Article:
The tablet market has, since 2010, been soaring. But new data shows that things aren't so rosy any longer.
Total worldwide shipments of tablets and so-called 2-in-1 devices (hybrids of laptops and tablets) during the fourth quarter of 2014 hit 76.1 million units, declining by 3.2 percent compared to the 78.6 million tablets that headed to store shelves in the fourth quarter of 2013, IDC reported Monday. This was the first time that tablet shipments have declined since a wave of devices, including Apple's iPad, ignited the market in 2010, IDC said.
Nearly all of the major tablet vendors had a disappointing fourth quarter. While the iPad was the market leader in the fourth quarter with 21.4 million units shipped, that was down 17.8 percent compared with the year-earlier period. Second-place company Samsung, which offers a host of devices, including its Galaxy Tab line, saw shipments decline by 18.4 percent to 11 million units. Amazon suffered the worst year-over-year decline, with Kindle Fire units tumbling 70 percent to 1.7 million units shipped.
Lenovo was the only company in the top five to actually have a stronger fourth quarter as shipments rose 9.1 percent year over year to 3.7 million units. (The other member of the top five, Asus, saw shipments decline 25 percent.)
Tablets have been facing a wide range of competitive forces over the last couple of years. For one, many users don't upgrade to new tablets as frequently as they typically do with smartphones, sales of which have benefited from carrier subsidies that make for lower price tags. In addition, many studies indicate that owners who end up buying a new tablet give their old tablets to friends or relatives, reducing sales.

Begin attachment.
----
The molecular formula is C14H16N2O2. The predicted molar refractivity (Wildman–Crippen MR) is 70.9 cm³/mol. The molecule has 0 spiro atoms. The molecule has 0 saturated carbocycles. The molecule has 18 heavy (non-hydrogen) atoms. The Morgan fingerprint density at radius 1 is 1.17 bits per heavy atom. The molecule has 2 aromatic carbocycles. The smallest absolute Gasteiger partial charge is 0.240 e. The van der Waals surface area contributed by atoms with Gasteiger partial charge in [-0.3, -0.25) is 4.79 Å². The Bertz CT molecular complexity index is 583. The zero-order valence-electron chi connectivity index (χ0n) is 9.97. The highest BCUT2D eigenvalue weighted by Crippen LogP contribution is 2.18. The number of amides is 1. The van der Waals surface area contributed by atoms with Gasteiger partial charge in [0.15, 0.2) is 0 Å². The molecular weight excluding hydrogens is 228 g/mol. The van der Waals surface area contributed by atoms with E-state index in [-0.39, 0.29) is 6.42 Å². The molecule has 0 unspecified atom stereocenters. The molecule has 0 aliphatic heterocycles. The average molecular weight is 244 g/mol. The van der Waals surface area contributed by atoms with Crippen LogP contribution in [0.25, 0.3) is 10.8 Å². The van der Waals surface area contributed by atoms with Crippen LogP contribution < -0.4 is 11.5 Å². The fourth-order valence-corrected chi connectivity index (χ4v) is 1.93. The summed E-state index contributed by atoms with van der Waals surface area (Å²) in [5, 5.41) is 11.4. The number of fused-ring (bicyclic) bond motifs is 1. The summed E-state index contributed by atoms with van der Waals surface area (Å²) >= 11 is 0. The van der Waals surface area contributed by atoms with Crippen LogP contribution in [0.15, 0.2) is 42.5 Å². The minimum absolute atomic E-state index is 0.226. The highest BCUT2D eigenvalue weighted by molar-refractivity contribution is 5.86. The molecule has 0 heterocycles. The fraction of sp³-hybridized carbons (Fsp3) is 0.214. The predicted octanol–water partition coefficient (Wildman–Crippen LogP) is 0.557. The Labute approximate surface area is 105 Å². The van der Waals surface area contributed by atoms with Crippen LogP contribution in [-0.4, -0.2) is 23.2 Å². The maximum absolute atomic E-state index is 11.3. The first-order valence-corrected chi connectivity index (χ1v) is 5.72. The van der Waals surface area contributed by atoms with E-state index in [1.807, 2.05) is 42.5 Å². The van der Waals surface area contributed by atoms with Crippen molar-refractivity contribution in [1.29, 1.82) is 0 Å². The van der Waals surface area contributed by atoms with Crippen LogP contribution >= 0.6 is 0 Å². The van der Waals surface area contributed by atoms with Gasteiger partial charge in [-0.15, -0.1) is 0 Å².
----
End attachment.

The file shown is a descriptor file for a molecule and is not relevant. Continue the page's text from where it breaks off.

IDC,, said that part of the problem in the tablet market in the fourth quarter was that it still relies too much on the two leaders, Apple and Samsung. The market's Achilles' heel, according to the research firm, is that it's "very top heavy."
Meanwhile, consumers have shown a keen interest in larger smartphones, also known as phablets, that approach the size of small tablets. During the fourth quarter, Apple saw phenomenal success in its first foray into that realm, with the big-screen iPhone 6 and iPhone 6 Plus, which led the company tooverall.
"Although Apple expanded its iPad lineup by keeping around older models and offering a lower entry price point of $249, it still wasn't enough to spur iPad sales given the excitement around the launch of the new iPhones," IDC analyst Jitesh Ubrani said in a statement. "Meanwhile, Samsung's struggles continued as low-cost vendors are quickly proving that mid- to high-priced Android tablets simply aren't cut out for today's tablet market."
Last year, Apple CEO Tim Cook acknowledged that his company had hit a rough patch in tablets, saying that the space is "." Cook went on to say that while iPad sales are strong in emerging markets, in developed countries such as the US, "the market is clearly weaker."
Despite the troubles and the fourth-quarter decline, tablet shipments for the full year 2014 increased 4.4 percent to a total of 229.6 million units, according to IDC.
And that growth should continue in 2015, IDC said, thanks to several factors, including the launch of Windows 10 and a shift toward larger screen sizes.
None of the top tablet makers immediately responded to a request for comment.